Tuesday, September 28, 2021

Earthquake Resistant Schools


Because there are so many earthquakes in Japan, I expected schools to  have earthquake standards.  I was surprised when I read that nearly 100% of Japan's public elementary and junior high school buildings meet those earthquake resistence standards.  That is amazing. 


In 2002, only 44.5% of Japanese public school buildings were earthquake-resistant.  By 2018 (after the Great East Japan Earthquake of 2011), that rate had increased to 99%. 


According to a survey conducted by the Ministry of Education, Culture, Sports, Science and Technology (MEXT) in April 2021, 99.6% of 114,410 elementary and junior high school buildings, gymnasiums, and other facilities in Japan have been retrofitted against earthquakes with a seismic intensity of 6 or higher. There are still 88 municipalities that have yet to complete earthquake proofing (444 buildings across Japan). 


Nineteen prefectures, including Miyagi, Akita, Tochigi, Saitama, Chiba, Kyoto, and Kumamoto, have a 100% quake-resistance rate for school buildings. The prefecture with the lowest rate is Okinawa with 96.8%. The quake resistance rates for other types of public schools are also high, with 97.1% for kindergartens, 99.1% for high schools, and 99.7% for special needs schools. 


Where I grew up, earthquakes were not common, but tornados were.  I wonder how safe the school buildings of my childhood were.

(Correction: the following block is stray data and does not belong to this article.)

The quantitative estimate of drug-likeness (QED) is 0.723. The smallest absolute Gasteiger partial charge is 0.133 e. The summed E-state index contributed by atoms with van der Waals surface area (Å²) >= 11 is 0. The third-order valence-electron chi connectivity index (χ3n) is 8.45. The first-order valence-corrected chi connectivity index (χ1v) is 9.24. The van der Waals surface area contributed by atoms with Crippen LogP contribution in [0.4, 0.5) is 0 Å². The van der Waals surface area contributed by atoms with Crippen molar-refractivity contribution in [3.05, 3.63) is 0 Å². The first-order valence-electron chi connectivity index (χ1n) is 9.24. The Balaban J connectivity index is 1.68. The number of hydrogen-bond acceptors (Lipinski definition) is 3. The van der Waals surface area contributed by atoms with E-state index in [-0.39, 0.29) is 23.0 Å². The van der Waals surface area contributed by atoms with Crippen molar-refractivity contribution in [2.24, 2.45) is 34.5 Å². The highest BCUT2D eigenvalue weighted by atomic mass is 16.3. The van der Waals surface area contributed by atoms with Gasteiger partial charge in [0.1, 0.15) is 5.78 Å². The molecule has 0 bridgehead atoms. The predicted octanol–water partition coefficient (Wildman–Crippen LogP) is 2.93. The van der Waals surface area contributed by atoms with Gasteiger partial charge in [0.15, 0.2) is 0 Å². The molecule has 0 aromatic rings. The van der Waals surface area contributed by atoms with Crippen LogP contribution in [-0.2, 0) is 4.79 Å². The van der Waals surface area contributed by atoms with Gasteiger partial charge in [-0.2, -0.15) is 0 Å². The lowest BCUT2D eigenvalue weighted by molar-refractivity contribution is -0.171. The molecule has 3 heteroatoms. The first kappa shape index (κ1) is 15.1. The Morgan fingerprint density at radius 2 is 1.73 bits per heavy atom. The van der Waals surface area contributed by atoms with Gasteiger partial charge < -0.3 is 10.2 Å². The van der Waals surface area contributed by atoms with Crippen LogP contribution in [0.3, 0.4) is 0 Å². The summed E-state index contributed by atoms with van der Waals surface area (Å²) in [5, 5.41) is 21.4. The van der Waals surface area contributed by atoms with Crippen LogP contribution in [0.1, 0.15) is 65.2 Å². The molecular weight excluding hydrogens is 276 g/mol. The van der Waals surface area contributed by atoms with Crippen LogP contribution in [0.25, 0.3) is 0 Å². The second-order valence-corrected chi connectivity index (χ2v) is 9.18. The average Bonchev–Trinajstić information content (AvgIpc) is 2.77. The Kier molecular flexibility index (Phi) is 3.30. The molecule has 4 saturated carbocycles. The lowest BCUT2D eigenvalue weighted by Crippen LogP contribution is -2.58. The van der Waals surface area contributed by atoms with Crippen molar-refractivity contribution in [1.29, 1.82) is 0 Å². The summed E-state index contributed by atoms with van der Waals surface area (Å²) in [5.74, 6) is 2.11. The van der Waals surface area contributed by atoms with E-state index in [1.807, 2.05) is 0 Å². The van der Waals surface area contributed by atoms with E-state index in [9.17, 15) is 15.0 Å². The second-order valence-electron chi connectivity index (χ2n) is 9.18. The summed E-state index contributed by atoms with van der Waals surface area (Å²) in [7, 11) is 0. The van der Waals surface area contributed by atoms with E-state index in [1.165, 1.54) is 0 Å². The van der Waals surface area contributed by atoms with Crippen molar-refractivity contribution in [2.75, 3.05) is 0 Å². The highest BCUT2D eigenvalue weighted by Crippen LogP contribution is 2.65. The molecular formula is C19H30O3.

8 comments:

Julie Fukuda said...

Where I grew up, even a tornado was a rarity. The school where I have recently worked, even keeps packs of dry food in case of an emergency. When it nears expiration date, they donate it to our church's homeless mission. We all need to plan ahead.

Queeniepatch said...

It is great that measures have been taken. I must say, though, that a school might still be a dangerous place in the event of an earthquake. The building may stand, but window panes, ceiling panels are likely to break and fall. Also there is the risk of fire. I hope as many of these risks have been addressed, too.

Leonore Winterer said...

We rarely get tornadoes or earthquakes, but our buildings are pretty sturdy. I wonder how they'd fare in a different area.

toki said...

I have experienced many earthquakes since I was a child.Most of them are small earthquakes. Maybe many Japanese are the some as me.

It was after the Great Hanshin Awaji earthquake in 1995,that began to hear the word Earthquake-resistant. And since the Great East Japan Earthquake in 2011,I have come to see And hear more often.It's a ward I
didn't know when I was a kid. When I think about It now,the school I attended may have been dangerous.

diamondc said...

Pamela: This is very interesting, maybe the USA could take notice of how there building are built in Japan and build in areas like California, I think it is a great idea.
Thank-you for sharing this information.

Catherine

Jeanie said...

That's good news for the schools in that district. I would think it would be comforting to the families.

Anonymous said...

It is great that the children and staff are protected. We had a 5.8 earthquake last week, I didn’t feel it as I was outside hanging washing on the line. My neighbour said her bed was shaking. My husband was stopped at traffic lights and his car shook.

kiwikid said...

That is great the buildings are made safer.